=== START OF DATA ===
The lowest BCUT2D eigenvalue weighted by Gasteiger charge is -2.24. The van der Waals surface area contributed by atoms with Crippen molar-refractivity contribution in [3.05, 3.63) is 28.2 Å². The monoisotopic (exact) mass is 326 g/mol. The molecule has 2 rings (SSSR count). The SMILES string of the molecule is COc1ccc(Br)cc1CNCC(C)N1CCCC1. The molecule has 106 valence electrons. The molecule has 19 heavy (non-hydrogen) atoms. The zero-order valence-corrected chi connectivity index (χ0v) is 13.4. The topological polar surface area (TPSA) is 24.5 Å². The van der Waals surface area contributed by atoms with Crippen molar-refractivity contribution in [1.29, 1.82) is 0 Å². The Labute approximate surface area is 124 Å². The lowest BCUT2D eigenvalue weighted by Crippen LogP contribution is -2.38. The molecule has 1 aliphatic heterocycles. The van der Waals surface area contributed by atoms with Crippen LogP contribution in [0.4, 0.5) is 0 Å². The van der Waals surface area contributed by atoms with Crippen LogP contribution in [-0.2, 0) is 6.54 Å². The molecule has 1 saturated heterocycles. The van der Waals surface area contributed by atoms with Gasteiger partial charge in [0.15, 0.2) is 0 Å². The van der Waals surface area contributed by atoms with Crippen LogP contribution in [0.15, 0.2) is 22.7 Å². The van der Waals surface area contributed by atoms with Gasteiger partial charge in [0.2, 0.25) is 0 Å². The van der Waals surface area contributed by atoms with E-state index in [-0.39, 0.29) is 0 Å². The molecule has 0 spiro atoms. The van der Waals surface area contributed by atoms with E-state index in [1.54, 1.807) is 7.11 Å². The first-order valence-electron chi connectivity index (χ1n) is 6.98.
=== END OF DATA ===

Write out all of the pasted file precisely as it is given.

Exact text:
The lowest BCUT2D eigenvalue weighted by Gasteiger charge is -2.24. The van der Waals surface area contributed by atoms with Crippen molar-refractivity contribution in [3.05, 3.63) is 28.2 Å². The monoisotopic (exact) mass is 326 g/mol. The molecule has 2 rings (SSSR count). The SMILES string of the molecule is COc1ccc(Br)cc1CNCC(C)N1CCCC1. The molecule has 106 valence electrons. The molecule has 19 heavy (non-hydrogen) atoms. The zero-order valence-corrected chi connectivity index (χ0v) is 13.4. The topological polar surface area (TPSA) is 24.5 Å². The van der Waals surface area contributed by atoms with Crippen molar-refractivity contribution in [1.29, 1.82) is 0 Å². The Labute approximate surface area is 124 Å². The lowest BCUT2D eigenvalue weighted by Crippen LogP contribution is -2.38. The molecule has 1 aliphatic heterocycles. The van der Waals surface area contributed by atoms with Crippen LogP contribution in [0.4, 0.5) is 0 Å². The van der Waals surface area contributed by atoms with Crippen LogP contribution in [-0.2, 0) is 6.54 Å². The molecule has 1 saturated heterocycles. The van der Waals surface area contributed by atoms with Gasteiger partial charge in [0.15, 0.2) is 0 Å². The van der Waals surface area contributed by atoms with Crippen LogP contribution in [0.15, 0.2) is 22.7 Å². The van der Waals surface area contributed by atoms with Gasteiger partial charge in [0.2, 0.25) is 0 Å². The van der Waals surface area contributed by atoms with E-state index in [-0.39, 0.29) is 0 Å². The molecule has 0 spiro atoms. The van der Waals surface area contributed by atoms with E-state index in [1.54, 1.807) is 7.11 Å². The first-order valence-electron chi connectivity index (χ1n) is 6.98.